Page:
[0083] As images are captured, they can be displayed in thumbnail form in a section of the acquisition screen 345, in this case section/area 365, termed the Capture Bin. Display elements such as drop down list 366 can be used to refine the thumbnails displayed in the Capture Bin 365 (e.g., laterality, imaging mode, etc.). Similar to the patient information screen 350 of FIG. 3a, selectable display elements can be provided to transition to the other user interface screens, in this case, buttons "Patients" 367 and "Analyze" 356 can be used to transition to other screens. For example, selection of "Patients" button 367 may transition to the patient information screen 350 of FIG. 3a, and selection of "Analyze" button 356 may transition to a Proofsheet display 330 of FIG. 3c. Note that the Privacy screen icon 354 is placed in the same location on the title bar of the acquisition screen 345 as on the patient interface screen 350 for easy access. In addition, if an imaging mode is selected that requires the acquisition of multiple images (e.g., UWF, AutoMontage), the Capture Bin 365 can be pre-populated with placeholder icons 370 (e.g. dashed circle) indicating placeholders for the images to be captured, and the placeholder icons 370 can be replaced with thumbnails of the captured images as they are acquired to provide the user with an indication of the status of the imaging.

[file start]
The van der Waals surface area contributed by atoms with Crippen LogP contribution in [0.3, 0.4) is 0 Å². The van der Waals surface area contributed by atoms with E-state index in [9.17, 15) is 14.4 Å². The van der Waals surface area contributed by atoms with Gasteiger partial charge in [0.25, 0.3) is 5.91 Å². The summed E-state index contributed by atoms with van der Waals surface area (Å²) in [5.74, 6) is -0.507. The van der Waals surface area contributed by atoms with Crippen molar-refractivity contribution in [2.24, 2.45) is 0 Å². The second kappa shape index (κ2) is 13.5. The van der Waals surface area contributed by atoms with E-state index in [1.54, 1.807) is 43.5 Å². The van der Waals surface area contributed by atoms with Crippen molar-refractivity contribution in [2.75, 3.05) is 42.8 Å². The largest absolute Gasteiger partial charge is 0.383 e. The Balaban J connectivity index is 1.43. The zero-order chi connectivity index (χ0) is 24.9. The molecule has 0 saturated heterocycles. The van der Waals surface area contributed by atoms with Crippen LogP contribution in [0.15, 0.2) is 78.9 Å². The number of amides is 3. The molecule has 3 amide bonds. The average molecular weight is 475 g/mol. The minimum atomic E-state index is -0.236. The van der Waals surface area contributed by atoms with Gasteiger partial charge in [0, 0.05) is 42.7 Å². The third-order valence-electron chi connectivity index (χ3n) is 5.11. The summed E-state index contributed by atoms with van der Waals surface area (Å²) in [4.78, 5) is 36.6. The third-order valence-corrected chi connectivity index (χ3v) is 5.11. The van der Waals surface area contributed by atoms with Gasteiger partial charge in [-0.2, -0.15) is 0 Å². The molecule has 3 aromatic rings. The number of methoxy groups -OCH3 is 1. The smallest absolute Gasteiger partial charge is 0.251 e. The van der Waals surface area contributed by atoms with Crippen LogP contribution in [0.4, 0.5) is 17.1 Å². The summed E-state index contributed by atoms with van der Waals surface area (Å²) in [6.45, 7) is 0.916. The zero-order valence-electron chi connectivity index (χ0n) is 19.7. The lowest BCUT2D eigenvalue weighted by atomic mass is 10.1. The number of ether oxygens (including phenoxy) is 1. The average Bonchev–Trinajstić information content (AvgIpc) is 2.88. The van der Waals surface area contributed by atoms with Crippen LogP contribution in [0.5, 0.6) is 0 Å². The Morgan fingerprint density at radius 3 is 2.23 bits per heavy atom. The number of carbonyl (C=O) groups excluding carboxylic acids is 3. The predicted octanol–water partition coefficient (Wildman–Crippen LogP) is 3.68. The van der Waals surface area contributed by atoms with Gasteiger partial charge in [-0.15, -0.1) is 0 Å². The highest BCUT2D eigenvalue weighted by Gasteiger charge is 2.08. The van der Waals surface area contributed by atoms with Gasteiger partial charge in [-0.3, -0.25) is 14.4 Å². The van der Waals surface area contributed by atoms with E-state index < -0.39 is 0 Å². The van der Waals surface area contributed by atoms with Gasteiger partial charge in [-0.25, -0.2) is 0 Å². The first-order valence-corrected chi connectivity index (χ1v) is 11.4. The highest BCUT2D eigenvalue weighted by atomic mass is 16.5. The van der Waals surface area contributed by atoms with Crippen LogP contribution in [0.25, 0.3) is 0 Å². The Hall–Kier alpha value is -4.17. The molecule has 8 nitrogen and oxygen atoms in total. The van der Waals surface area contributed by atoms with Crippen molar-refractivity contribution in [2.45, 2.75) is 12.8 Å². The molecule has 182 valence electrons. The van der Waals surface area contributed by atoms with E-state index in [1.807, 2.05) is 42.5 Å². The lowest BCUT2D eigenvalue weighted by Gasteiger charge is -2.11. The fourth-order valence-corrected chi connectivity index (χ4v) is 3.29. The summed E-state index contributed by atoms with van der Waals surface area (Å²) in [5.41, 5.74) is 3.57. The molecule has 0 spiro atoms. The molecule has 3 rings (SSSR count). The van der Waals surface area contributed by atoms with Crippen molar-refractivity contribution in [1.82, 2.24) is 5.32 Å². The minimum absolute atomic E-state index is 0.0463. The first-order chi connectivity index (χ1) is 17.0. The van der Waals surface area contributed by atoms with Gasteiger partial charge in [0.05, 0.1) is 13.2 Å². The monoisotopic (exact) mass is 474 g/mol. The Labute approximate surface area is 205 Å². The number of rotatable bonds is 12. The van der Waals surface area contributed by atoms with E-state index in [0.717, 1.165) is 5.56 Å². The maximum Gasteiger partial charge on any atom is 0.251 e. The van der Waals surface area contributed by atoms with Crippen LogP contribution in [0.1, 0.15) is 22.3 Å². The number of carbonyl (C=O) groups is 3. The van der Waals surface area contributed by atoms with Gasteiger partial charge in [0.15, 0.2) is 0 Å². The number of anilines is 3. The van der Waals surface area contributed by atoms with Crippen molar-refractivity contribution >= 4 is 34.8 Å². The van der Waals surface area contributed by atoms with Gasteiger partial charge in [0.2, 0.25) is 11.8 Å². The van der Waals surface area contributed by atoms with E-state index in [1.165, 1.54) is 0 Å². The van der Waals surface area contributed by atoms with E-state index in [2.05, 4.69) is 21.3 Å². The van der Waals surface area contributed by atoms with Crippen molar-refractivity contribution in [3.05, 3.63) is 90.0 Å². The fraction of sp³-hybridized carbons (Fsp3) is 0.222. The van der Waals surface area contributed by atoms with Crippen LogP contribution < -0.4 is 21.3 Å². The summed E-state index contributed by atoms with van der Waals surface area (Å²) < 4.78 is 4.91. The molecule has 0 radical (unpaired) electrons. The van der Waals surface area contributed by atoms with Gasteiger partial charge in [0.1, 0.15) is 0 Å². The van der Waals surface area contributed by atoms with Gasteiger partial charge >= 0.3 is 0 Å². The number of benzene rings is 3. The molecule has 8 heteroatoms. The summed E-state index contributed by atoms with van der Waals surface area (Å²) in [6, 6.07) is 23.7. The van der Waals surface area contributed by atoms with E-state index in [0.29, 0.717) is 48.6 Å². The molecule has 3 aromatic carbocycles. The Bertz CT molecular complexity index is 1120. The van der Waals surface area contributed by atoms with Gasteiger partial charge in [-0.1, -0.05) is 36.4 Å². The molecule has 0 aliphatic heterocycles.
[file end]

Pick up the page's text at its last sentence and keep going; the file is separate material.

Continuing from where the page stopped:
[0084] FIG. 3c shows an exemplary user interface for displaying the collected images, and for allowing the user to select images for further analysis, referred to herein as the Proofsheet display/screen 330. Similar to the acquisition screen 345, patient data 360 can be provided to the user, in this embodiment, at the top of the screen 330. The collected images for a particular patient can be grouped and displayed as a list of thumbnails 332 in one or more viewports on the screen 330 in a number of ways as would be recognized by someone skilled in the art. In the embodiment displayed in FIG. 3c, the primary image grouping is by laterality (OD/OS). The images can be further grouped by date acquired. Since a large quantity of data could exist, the ability to scroll down through the images is provided by mouse or finger touch of a scroll bar 374. Display elements 372 such as drop down lists or selection buttons are provided for the user to further filter the images displayed at any time. One set of filter options could be user configurable (331), in which the user preselects their most popular or favorite types of images, and this drop down list is provided on the Proofsheet screen for them to select from. In this particular embodiment, the user can select images (for example, from among thumbnails 332) for further analysis by a single click, which will result in a thumbnail of the selected image(s) 382 being placed in the Selection Bin 371 on the right hand side of the screen 330 and the selected image(s) 379 in thumbnail list 332 being highlighted in some manner (e.g., a colored frame or bright frame outline), to make it clear to the user that this particular image has been selected from thumbnails list 332 for further analysis. Other means of selection such as drag and drop can also be envisioned by someone skilled in the art. The size of the thumbnails 332 can be adjusted (such as to display a larger number of thumbnails) by a drop down menu 373 or other user input element such as a slider bar. Similar to the patient information screen 350 of FIG. 3a and the acquisition screen 345 of FIG. 3b, selectable display elements can be provided to transition to the other user interface screens, in this case, "Patients" 367 and "Review" 368. For example, selection of "Patients" buttons 367 may transition to the patient information screen 350 of FIG. 3a, and selection of "Review" button 368 may transition to a review screen, such as shown of FIG. 3d. Note the Privacy screen icon 354 is placed in the same location as on the other user interface screens for easy and consistent access.